What’s In A Name For A Tool Battery Pack?

Power tools have come a long way. It used to be you needed extension cords or a generator for your tools, but now you can get just about anything with a nice rechargeable battery pack. As it turns out, most of those packs are made by the same company, and [syonyk] wanted to see how similar two different Makita packs and a Rayovac pack were. What he found was surprising. The outsides were very similar, but what was on the inside?

The Rayovac pack was easy to open and had a controller, a thermal cutoff device, and two layers of 18650 batteries. The similar Makita pack looked identical from the outside until he tried to take it apart. The maker had plugged one screw hole and used security screws instead of the Phillips heads like on the Rayovac.

Once open, the insides looked totally different. The battery management board was larger, potted, and connected to the battery using nickel strips instead of soldered wires.

A smaller Makita pack should be about the same with a single layer of batteries. Makes sense, right? It does make sense, but it isn’t true. There was a much cheaper board inside and the cells used didn’t even match the published spec which is decidedly naughty.

Despite the markings, not all of the packs met their rated specs. The Rayovac pack for example may have had a slightly higher output voltage. The small Makita didn’t meet its Wh rating. Even two packs from the same company didn’t have anything near the same innards, and while the larger pack was well constructed, the smaller pack looked a little slipshod for many reasons covered in the post.

Maybe these toolmakers should hire [Timothy Economu]. If you want to see the guts of a much bigger battery, take a look at this Tesla Model 3 pack teardown.

17 thoughts on “What’s In A Name For A Tool Battery Pack?

  1. Remember when every brand of cell phone (and often different models of the same brand) used a different charger? It took the EU to say ENOUGH! and tell the industry that they had to come up with a standard that was used by all phones. This is what we need for power tools.

      1. You are being fooled with. You have to remember that all USB-C cables are not going to be equal.
        Some ex. Apple C’s will more then likely not run all devices, And some cables will have usb-2 N not sub-3, some will only deliver 5v only. And so on.
        if you want to learn more you should take a look at the spec’s.
        We will still have a bag of cables. they are misleading us.

        1. I only have 10 or so USB Type C devices, but I have never had a cable incompatibility. I’m curious what devices you’re having this experience with (Disclaimer: I do not own any Apple products)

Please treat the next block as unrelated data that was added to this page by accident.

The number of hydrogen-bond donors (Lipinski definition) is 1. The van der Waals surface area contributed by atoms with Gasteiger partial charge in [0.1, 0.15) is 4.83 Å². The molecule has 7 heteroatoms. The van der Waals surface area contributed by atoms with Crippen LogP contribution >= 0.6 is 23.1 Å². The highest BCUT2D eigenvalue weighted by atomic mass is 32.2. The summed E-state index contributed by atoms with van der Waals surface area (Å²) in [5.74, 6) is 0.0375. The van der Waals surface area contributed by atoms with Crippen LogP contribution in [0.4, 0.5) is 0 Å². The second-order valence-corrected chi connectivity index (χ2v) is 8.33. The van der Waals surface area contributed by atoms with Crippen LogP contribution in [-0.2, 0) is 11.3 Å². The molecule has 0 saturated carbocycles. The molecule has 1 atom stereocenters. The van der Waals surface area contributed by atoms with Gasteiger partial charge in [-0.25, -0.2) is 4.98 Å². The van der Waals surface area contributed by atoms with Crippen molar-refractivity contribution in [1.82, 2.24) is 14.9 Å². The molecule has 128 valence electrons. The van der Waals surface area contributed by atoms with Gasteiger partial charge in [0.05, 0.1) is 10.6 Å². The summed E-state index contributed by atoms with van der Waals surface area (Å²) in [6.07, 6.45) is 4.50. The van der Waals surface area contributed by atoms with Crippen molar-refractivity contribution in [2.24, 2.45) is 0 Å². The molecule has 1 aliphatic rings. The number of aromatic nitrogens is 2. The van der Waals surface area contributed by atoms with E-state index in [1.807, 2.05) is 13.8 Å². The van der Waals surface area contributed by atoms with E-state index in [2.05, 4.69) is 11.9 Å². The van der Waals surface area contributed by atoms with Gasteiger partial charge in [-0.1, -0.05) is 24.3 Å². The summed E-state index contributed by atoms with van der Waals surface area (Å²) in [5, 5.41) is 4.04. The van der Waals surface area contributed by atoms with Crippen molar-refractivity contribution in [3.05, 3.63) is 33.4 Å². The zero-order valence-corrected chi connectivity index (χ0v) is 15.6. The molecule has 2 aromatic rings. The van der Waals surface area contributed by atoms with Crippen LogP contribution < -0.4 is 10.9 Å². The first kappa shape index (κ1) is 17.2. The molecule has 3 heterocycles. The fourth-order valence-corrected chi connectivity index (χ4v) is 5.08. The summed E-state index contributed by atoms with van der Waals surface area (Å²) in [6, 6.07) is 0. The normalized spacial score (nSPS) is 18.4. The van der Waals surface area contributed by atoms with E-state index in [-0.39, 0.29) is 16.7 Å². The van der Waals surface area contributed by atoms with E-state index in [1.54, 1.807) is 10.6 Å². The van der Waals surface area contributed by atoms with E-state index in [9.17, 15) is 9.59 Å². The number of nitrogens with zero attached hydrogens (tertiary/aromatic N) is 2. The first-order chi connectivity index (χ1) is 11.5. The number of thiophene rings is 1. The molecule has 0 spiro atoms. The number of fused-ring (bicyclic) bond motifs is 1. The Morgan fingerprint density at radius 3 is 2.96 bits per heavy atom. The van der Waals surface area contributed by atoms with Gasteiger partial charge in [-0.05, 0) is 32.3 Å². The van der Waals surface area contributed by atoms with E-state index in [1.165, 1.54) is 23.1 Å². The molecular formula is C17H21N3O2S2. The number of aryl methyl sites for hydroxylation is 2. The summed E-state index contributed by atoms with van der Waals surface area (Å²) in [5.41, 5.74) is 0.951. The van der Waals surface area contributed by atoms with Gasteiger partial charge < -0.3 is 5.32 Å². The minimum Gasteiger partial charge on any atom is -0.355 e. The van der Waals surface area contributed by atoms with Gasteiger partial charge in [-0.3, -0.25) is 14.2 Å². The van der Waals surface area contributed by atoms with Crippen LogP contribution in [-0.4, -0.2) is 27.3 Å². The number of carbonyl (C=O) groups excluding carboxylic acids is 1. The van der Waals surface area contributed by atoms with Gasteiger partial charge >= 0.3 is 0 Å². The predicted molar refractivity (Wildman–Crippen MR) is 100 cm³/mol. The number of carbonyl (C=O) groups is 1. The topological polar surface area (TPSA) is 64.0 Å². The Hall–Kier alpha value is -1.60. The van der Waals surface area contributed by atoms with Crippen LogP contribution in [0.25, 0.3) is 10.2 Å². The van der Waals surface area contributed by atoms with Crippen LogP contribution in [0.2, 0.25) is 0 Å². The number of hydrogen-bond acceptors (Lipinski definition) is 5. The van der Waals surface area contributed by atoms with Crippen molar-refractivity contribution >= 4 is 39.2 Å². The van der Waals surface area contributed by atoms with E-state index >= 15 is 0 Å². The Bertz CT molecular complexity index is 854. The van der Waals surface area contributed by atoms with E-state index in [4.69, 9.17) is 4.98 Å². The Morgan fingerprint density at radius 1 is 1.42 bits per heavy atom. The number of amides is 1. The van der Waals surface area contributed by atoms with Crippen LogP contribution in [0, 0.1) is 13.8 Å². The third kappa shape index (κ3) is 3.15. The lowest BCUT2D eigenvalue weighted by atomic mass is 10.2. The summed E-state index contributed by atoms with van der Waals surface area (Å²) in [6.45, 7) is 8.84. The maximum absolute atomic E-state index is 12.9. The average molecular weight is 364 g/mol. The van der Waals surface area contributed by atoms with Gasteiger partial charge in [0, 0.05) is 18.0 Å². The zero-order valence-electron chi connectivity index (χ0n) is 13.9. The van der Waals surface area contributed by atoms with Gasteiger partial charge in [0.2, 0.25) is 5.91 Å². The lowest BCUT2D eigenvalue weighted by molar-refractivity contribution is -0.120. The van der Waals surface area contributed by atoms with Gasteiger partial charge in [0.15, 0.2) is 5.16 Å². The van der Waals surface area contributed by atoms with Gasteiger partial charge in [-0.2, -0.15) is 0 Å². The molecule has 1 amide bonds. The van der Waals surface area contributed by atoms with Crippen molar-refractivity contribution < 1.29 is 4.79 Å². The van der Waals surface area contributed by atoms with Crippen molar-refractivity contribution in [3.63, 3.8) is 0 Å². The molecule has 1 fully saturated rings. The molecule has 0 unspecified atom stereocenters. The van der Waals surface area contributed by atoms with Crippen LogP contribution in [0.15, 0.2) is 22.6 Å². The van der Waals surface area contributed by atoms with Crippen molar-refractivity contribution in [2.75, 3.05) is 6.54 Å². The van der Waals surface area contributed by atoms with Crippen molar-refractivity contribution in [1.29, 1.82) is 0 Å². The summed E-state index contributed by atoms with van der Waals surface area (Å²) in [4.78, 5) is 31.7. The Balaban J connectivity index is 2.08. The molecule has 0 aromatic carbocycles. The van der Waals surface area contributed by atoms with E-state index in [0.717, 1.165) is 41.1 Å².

1. A common one is using the cable provided with a MacBook charger to connect an external screen. It is a power delivery only cable so it does just that.

            As long as you buy full featured USB-C cables everything works. You have power-only cables with Micro USB as well so this is not new.

        2. I got one of those USB-C dongles with gigabit ethernet and three USB ports, those USB ports work great with everything on my MBP. Full power and bandwidth to a SATA hard drive adapter. Sleep, wake, no problem, unlike my Dell. If there is a problem here I certainly don’t see it.

          My bag of USB cables is in the pile of junk to be recycled.

  2. prompted by this, I decided to take a peek inside a $20 Harbor Freight Warrior 18v pack. Follows:

    https://cdn.discordapp.com/attachments/351827386037174274/692986590120771654/20200327_023823.jpg https://cdn.discordapp.com/attachments/351827386037174274/692986591672795157/20200327_023900.jpg https://cdn.discordapp.com/attachments/351827386037174274/692986592356204544/20200327_024012.jpg

    Inspection of a Harbor Freight Warrior 18v Lithium battery pack
    Findings :
    Fully balanced
    Onboard charge controller
    Thermal sensor
    Spotted nickel intercell straps with weld-helper slots
    Balance wires soldered to the straps, not the cells
    Cells marked as 1.3Ah HIGHSTAR, manufactured 04/2018
    ABS (probably) battery bracing
    Fiber rub-protection washers under the nickel straps
    Fishpaper covers over the ends of the cells
    16AWG load wires
    Power traces on controller have numerous ampacity vias

    All in all, a high-quality pack

    1. Just shows that Chinese companies will build *exactly* the quality you’re willing to pay for. Apparently Harbor Freight is willing to pay more for their top line tools and less for their lower priced line.

    2. Is there a way to check the circuit board. The charger is showing around 24 output. When trying to charge battery, the light doesn’t come on. My meter shows batteries at 9.7. But will not charge.
      Any ideas?

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